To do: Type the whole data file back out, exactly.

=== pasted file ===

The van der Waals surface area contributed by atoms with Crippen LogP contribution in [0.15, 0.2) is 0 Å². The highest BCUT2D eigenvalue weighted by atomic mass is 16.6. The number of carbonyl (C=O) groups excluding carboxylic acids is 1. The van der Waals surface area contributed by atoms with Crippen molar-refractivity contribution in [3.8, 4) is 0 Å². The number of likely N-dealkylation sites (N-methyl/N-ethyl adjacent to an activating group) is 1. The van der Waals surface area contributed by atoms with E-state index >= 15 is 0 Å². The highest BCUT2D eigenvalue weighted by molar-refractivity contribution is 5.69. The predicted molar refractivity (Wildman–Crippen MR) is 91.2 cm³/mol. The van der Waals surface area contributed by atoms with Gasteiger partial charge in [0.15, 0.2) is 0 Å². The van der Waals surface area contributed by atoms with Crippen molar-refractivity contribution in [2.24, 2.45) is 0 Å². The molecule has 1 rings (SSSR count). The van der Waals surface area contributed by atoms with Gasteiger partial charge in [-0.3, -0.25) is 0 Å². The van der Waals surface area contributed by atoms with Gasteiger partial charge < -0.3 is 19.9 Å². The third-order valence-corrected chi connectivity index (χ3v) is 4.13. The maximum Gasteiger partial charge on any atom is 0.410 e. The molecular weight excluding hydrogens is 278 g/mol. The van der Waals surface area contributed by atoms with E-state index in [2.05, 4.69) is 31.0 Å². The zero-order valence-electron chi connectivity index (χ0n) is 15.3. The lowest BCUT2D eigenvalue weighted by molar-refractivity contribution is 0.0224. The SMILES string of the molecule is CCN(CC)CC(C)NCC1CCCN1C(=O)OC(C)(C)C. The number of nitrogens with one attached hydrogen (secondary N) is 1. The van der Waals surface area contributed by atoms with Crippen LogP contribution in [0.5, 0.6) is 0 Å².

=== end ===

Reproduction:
The van der Waals surface area contributed by atoms with Crippen LogP contribution in [0.15, 0.2) is 0 Å². The highest BCUT2D eigenvalue weighted by atomic mass is 16.6. The number of carbonyl (C=O) groups excluding carboxylic acids is 1. The van der Waals surface area contributed by atoms with Crippen molar-refractivity contribution in [3.8, 4) is 0 Å². The number of likely N-dealkylation sites (N-methyl/N-ethyl adjacent to an activating group) is 1. The van der Waals surface area contributed by atoms with E-state index >= 15 is 0 Å². The highest BCUT2D eigenvalue weighted by molar-refractivity contribution is 5.69. The predicted molar refractivity (Wildman–Crippen MR) is 91.2 cm³/mol. The van der Waals surface area contributed by atoms with Gasteiger partial charge in [0.15, 0.2) is 0 Å². The van der Waals surface area contributed by atoms with Crippen molar-refractivity contribution in [2.24, 2.45) is 0 Å². The molecule has 1 rings (SSSR count). The van der Waals surface area contributed by atoms with Gasteiger partial charge in [-0.3, -0.25) is 0 Å². The van der Waals surface area contributed by atoms with Gasteiger partial charge < -0.3 is 19.9 Å². The third-order valence-corrected chi connectivity index (χ3v) is 4.13. The maximum Gasteiger partial charge on any atom is 0.410 e. The molecular weight excluding hydrogens is 278 g/mol. The van der Waals surface area contributed by atoms with E-state index in [2.05, 4.69) is 31.0 Å². The zero-order valence-electron chi connectivity index (χ0n) is 15.3. The lowest BCUT2D eigenvalue weighted by molar-refractivity contribution is 0.0224. The SMILES string of the molecule is CCN(CC)CC(C)NCC1CCCN1C(=O)OC(C)(C)C. The number of nitrogens with one attached hydrogen (secondary N) is 1. The van der Waals surface area contributed by atoms with Crippen LogP contribution in [0.5, 0.6) is 0 Å².